20'x48" riversled, what to use for core?

Discussion in 'Boatbuilding' started by gotmuddy, Jan 9, 2012.

  1. PAR
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    PAR Yacht Designer/Builder

    You'll pay a dear weight penalty with that type of bottom. These plastics have limited uses and no real structural value, so it's just a heavy skid plate. The Xynole sheathing will serve to water proof the boat, acts as an abrasion layer and doesn't have the adhesion issues a UHMW or HDPE sheet would, plus would be a lot cheaper too.
     
  2. gotmuddy
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    How will the Xynole last sliding over rocks?
     
  3. PAR
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    Xynole gets a lot of it's abilities from the substantial resin content, which is easily 3 times that of regular 'glass cloth. As a result it tolerates abrasion and impact well, though if high speed impact is expected, you should consider additional fabrics in the laminate.

    Laminates like this are mostly based around the speed the hull will make, which is one of the determining factors to the laminate schedule. If it's fairly slow craft, Xynole will not need much if any additional reinforcement. On the other hand, if you're blasting along a 30 knots, you'll want a substantial laminate, because impact loads rise exponentially.

    How heavy is it, how fast is WOT and what will the average speed be? Judging by the above image, it's not very heavy and I'm assuming you'll be poling around rather then screaming along. If this is the case, then a single layer of Xynole will do. 2 layers if you plan to really beat the crap out of it. If a high speed powerboat, you need to add reinforcements (Spectra, Kevlar, etc.).
     
  4. gotmuddy
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    WOT will be 15mph or so, weight is still up in the air. I want it to be as light as possible but still sturdy enough to get us down the river. Average speed will be whatever the current is, usually 2-3mph
     
  5. PAR
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    If you hit a rock or hard bottom at 15 MPH, you'll do some damage, so 2 layers of Xynole would be a good bet, plus the sacrificial runners. Drifting along, a single layer will be more then enough.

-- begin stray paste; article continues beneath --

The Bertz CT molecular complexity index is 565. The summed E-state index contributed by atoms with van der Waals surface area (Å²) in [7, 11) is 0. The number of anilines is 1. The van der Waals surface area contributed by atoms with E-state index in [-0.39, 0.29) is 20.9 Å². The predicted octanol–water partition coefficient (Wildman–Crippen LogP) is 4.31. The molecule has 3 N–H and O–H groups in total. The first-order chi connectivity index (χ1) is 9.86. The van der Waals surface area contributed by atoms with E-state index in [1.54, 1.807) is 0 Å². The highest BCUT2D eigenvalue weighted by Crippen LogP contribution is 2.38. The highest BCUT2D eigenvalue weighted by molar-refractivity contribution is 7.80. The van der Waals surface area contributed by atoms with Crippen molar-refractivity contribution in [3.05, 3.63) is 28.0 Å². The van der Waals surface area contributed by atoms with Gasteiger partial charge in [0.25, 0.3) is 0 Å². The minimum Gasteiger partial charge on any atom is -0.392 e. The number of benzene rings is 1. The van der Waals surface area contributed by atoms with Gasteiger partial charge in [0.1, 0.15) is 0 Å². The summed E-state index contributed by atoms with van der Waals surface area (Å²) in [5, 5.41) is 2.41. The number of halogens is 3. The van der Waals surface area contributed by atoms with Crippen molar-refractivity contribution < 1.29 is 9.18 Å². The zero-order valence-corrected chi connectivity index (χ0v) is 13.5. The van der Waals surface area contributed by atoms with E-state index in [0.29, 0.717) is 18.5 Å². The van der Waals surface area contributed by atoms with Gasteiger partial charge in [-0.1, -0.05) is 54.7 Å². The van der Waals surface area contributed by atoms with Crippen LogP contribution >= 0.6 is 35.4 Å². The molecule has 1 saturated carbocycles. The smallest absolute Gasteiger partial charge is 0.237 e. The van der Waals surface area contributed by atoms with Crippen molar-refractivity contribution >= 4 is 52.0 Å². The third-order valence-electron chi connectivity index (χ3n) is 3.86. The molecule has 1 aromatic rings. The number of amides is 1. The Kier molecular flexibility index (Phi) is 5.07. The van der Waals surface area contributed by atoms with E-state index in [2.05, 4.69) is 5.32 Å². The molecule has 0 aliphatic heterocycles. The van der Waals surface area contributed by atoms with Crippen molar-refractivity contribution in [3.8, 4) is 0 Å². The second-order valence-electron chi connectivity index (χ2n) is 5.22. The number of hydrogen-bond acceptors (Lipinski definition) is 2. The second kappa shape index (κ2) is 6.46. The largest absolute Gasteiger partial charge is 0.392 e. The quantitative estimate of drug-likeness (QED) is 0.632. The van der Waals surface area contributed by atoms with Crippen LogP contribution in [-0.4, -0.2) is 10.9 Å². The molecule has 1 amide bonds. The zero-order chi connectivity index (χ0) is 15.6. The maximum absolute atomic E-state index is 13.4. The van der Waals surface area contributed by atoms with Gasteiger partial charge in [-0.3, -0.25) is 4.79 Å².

6. gotmuddy
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    99% of the time any rocks are hit by the lower unit on the motor.
     
  7. PAR
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    Then a single layer of Xynole and a stout transom is what you need. Maybe an enlarged skeg on the lower leg.
     
  8. gotmuddy
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    what kind of resin do you recommend with the xynole?
     
  9. PAR
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    Epoxy is the only resin suitable for this type of laminate and expected usage environment.
     
  10. rwatson
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    rwatson Senior Member

    Yes it is.

    "Colloida silica combinations with organic binders have mainly been used in inorganicorganic hybrid coatings in OEM and product finishes industries to improve their scratch and abrasion resistance and their durability to weathering."

    http://ppgamercoatus.ppgpmc.com/techcenter/docs/Inorganic_organichybridcoatings.pdf

    I have just been creating some surfaces with it, and even within the first 24 hours of curing, it takes some very rough abrasive to knock the high spots off.

    The strength layers don't have the additives. You can put the silica additives on the top layer to create a hard surface.

    I would be interested to see any technical papers on "bubbles" significantly reducing the benefits of silica - it is the first I have heard of it.

    The standard comments about Silica and strength normally go like this :

    "Additive : colloidal silica (for epoxy resins)
    406

    406 Colloidal Silica is a thickening additive used to control the viscosity of the epoxy and prevent epoxy runoff in vertical and overhead joints. 406 is a very strong filler that creates a smooth mixture, ideal for general bonding and filleting. It is also our most versatile filler. Often used in combination with other fillers, it can be used to improve the improve strength, abrasion resistance, and consistency of fairing compounds, resulting in a tougher, smoother surface. "

    http://www.nauticexpo.com/prod/west...epoxy-resin-colloidal-silica-21588-48112.html

    Aerosil 200 or Cabosil (thixotropic modifier) - Unthickened epoxy resins are not suitable for use adhesives, as bond line control is difficult. Thixotropic modifiers are added to thicken the consistency of the epoxy, with little effect on its physical properties